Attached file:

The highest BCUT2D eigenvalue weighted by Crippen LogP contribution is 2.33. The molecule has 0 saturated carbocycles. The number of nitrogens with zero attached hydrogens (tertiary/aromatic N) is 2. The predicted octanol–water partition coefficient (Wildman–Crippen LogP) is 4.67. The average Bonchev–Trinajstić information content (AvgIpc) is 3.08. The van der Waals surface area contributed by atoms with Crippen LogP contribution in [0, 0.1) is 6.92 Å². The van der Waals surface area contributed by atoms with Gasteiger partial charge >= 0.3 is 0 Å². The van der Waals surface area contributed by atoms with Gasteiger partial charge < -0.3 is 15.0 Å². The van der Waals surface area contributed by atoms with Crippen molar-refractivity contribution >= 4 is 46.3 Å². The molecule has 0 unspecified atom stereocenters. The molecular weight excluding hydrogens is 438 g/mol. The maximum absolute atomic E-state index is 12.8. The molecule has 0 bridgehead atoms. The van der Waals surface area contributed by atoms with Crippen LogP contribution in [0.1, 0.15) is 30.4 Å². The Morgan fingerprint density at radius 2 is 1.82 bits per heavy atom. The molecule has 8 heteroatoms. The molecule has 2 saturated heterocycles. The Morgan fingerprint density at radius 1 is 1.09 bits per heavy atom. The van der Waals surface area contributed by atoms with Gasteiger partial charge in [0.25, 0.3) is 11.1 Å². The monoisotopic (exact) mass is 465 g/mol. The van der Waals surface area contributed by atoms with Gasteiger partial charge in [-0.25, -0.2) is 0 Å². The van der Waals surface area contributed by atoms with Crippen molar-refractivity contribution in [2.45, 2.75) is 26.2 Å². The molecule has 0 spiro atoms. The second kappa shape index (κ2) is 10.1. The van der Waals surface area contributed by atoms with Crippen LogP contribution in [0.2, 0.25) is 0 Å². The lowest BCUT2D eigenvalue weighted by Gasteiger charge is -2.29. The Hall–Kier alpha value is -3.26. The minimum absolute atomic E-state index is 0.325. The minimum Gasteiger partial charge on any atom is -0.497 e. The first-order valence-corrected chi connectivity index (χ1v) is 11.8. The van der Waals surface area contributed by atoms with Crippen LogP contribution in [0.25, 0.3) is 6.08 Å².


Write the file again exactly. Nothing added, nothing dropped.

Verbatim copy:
The highest BCUT2D eigenvalue weighted by Crippen LogP contribution is 2.33. The molecule has 0 saturated carbocycles. The number of nitrogens with zero attached hydrogens (tertiary/aromatic N) is 2. The predicted octanol–water partition coefficient (Wildman–Crippen LogP) is 4.67. The average Bonchev–Trinajstić information content (AvgIpc) is 3.08. The van der Waals surface area contributed by atoms with Crippen LogP contribution in [0, 0.1) is 6.92 Å². The van der Waals surface area contributed by atoms with Gasteiger partial charge >= 0.3 is 0 Å². The van der Waals surface area contributed by atoms with Gasteiger partial charge < -0.3 is 15.0 Å². The van der Waals surface area contributed by atoms with Crippen molar-refractivity contribution >= 4 is 46.3 Å². The molecule has 0 unspecified atom stereocenters. The molecular weight excluding hydrogens is 438 g/mol. The maximum absolute atomic E-state index is 12.8. The molecule has 0 bridgehead atoms. The van der Waals surface area contributed by atoms with Crippen LogP contribution in [0.1, 0.15) is 30.4 Å². The Morgan fingerprint density at radius 2 is 1.82 bits per heavy atom. The molecule has 8 heteroatoms. The molecule has 2 saturated heterocycles. The Morgan fingerprint density at radius 1 is 1.09 bits per heavy atom. The van der Waals surface area contributed by atoms with Gasteiger partial charge in [0.25, 0.3) is 11.1 Å². The monoisotopic (exact) mass is 465 g/mol. The van der Waals surface area contributed by atoms with Gasteiger partial charge in [-0.25, -0.2) is 0 Å². The van der Waals surface area contributed by atoms with Crippen molar-refractivity contribution in [2.45, 2.75) is 26.2 Å². The molecule has 0 spiro atoms. The second kappa shape index (κ2) is 10.1. The van der Waals surface area contributed by atoms with Crippen LogP contribution in [0.2, 0.25) is 0 Å². The lowest BCUT2D eigenvalue weighted by Gasteiger charge is -2.29. The Hall–Kier alpha value is -3.26. The minimum absolute atomic E-state index is 0.325. The minimum Gasteiger partial charge on any atom is -0.497 e. The first-order valence-corrected chi connectivity index (χ1v) is 11.8. The van der Waals surface area contributed by atoms with Crippen LogP contribution in [0.25, 0.3) is 6.08 Å².